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How do children learn to speak so their intended meaning is understood readily by listeners? For many children, this remarkable process happens without apparent effort before they enter school. However for 3-4% of children, this process presents a considerable challenge.

There are many reasons why some children do not develop intelligible speech. Some reasons are known, for example, when a child has a considerable hearing loss or the speech muscles (e.g., lips, tongue, soft palate) are paralyzed. In other cases there is no obvious reason why a child fails to develop intelligible speech by the end of the preschool years. Regardless of the cause, reduced speech intelligibility has major implications for children’s social development, academic progress and future career choices.

Megan Hodge, Network researcher at the University of Alberta, is working with her project team to create a computer-based, functional assessment tool that will measure how well children with serious speech impairments make their words understood. This new software package, named the TOCS+, will allow speech pathologists to measure a child’s speech intelligibility in a direct, standardized, time-efficient way. It is being designed so that the results identify effective ways to increase a particular child’s speech intelligibility. These results will be linked with treatment modules to increase speech intelligibility that can be used by clinicians and families. The initial version will be in English. However, future plans include collaborating with Network partners to develop a French version as well.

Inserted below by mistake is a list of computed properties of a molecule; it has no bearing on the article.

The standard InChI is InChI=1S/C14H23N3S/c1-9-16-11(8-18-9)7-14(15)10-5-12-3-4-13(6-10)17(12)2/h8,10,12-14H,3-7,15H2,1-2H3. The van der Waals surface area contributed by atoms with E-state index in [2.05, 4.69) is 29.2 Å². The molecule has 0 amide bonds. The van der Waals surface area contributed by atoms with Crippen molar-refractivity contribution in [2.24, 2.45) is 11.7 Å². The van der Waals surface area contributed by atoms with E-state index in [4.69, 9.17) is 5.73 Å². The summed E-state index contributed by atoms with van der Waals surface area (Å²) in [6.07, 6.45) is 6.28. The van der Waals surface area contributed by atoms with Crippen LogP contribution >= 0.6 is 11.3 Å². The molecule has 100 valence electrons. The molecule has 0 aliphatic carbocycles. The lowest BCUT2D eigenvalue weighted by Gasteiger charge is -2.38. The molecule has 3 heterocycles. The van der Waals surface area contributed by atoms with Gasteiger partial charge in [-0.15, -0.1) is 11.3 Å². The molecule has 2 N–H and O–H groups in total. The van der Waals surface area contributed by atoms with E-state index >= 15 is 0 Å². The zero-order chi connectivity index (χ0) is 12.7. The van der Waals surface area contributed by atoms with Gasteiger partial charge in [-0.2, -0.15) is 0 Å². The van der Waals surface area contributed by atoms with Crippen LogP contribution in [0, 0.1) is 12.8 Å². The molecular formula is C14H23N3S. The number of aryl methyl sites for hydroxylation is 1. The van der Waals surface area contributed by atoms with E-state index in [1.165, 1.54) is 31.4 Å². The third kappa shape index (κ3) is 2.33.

"My experience with an earlier analog form of the TOCS has convinced me of its potential value," says Hodge. "In one case, the parents of a young girl noticed a lack of facial expression at 11 months. At 18 months, hearing loss was diagnosed. Later, the child was found to have a progressive muscle wasting disease that caused permanent facial paralysis. Because she could not move her lips, she could not smile or use her lips to make speech sounds. I used an earlier version of the TOCS to identify new possibilities to increase her speech intelligibility and to measure her success in using these at regular intervals over a five-year period. These strategies included using whole sentences as opposed to single words, using her tongue in unique ways to make sounds that sounded like lip sounds, making her vowel and consonant sounds as distinctive as possible for listeners who were not familiar with her speech, and using letters of the alphabet to give listeners more information when communication breakdowns occurred. She is a remarkable child. Our TOCS measures showed that she increased her sentence intelligibility to 95% and was able to maintain this. More sophisticated acoustic analyses of her recorded TOCS productions showed just how well she was able to compensate for her lip paralysis by using her tongue in new ways."

Hodge’s research program and the new computer application will enable professionals to measure young children’s speech intelligibility directly in a reliable, valid, time-efficient manner, and to help children maximize their success in making their spoken messages understood. This new, shared knowledge and timesaving tool should increase the chance that every Canadian child will become a successful communicator.

 

   
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